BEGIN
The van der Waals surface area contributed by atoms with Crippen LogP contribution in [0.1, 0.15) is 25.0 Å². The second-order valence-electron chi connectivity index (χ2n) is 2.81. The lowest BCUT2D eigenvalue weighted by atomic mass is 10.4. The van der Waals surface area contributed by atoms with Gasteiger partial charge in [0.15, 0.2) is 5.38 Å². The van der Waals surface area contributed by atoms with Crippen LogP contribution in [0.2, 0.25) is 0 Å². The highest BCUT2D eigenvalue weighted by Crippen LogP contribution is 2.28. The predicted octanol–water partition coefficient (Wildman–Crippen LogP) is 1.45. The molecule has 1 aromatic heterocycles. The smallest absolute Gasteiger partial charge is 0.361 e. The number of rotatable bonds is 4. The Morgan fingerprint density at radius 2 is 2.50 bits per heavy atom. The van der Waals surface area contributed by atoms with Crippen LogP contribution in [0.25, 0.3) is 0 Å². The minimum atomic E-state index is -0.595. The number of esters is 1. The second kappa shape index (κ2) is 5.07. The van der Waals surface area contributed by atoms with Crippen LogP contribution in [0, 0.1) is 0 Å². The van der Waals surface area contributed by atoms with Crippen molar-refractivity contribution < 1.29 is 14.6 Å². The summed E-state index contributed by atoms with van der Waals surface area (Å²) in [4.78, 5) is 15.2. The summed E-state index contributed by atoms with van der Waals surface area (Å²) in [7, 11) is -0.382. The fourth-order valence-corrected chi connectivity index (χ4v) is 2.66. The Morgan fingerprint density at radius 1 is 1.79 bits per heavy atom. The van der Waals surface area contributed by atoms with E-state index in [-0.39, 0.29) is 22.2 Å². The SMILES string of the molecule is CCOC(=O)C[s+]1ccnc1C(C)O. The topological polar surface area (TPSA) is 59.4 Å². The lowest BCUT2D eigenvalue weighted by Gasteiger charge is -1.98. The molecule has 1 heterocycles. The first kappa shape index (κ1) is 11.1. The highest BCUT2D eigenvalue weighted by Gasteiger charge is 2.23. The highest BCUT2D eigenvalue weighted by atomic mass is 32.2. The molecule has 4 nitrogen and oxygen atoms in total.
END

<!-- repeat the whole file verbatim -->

The van der Waals surface area contributed by atoms with Crippen LogP contribution in [0.1, 0.15) is 25.0 Å². The second-order valence-electron chi connectivity index (χ2n) is 2.81. The lowest BCUT2D eigenvalue weighted by atomic mass is 10.4. The van der Waals surface area contributed by atoms with Gasteiger partial charge in [0.15, 0.2) is 5.38 Å². The van der Waals surface area contributed by atoms with Crippen LogP contribution in [0.2, 0.25) is 0 Å². The highest BCUT2D eigenvalue weighted by Crippen LogP contribution is 2.28. The predicted octanol–water partition coefficient (Wildman–Crippen LogP) is 1.45. The molecule has 1 aromatic heterocycles. The smallest absolute Gasteiger partial charge is 0.361 e. The number of rotatable bonds is 4. The Morgan fingerprint density at radius 2 is 2.50 bits per heavy atom. The van der Waals surface area contributed by atoms with Crippen LogP contribution in [0.25, 0.3) is 0 Å². The minimum atomic E-state index is -0.595. The number of esters is 1. The second kappa shape index (κ2) is 5.07. The van der Waals surface area contributed by atoms with Crippen LogP contribution in [0, 0.1) is 0 Å². The van der Waals surface area contributed by atoms with Crippen molar-refractivity contribution < 1.29 is 14.6 Å². The summed E-state index contributed by atoms with van der Waals surface area (Å²) in [4.78, 5) is 15.2. The summed E-state index contributed by atoms with van der Waals surface area (Å²) in [7, 11) is -0.382. The fourth-order valence-corrected chi connectivity index (χ4v) is 2.66. The Morgan fingerprint density at radius 1 is 1.79 bits per heavy atom. The van der Waals surface area contributed by atoms with E-state index in [-0.39, 0.29) is 22.2 Å². The SMILES string of the molecule is CCOC(=O)C[s+]1ccnc1C(C)O. The topological polar surface area (TPSA) is 59.4 Å². The lowest BCUT2D eigenvalue weighted by Gasteiger charge is -1.98. The molecule has 1 heterocycles. The first kappa shape index (κ1) is 11.1. The highest BCUT2D eigenvalue weighted by Gasteiger charge is 2.23. The highest BCUT2D eigenvalue weighted by atomic mass is 32.2. The molecule has 4 nitrogen and oxygen atoms in total.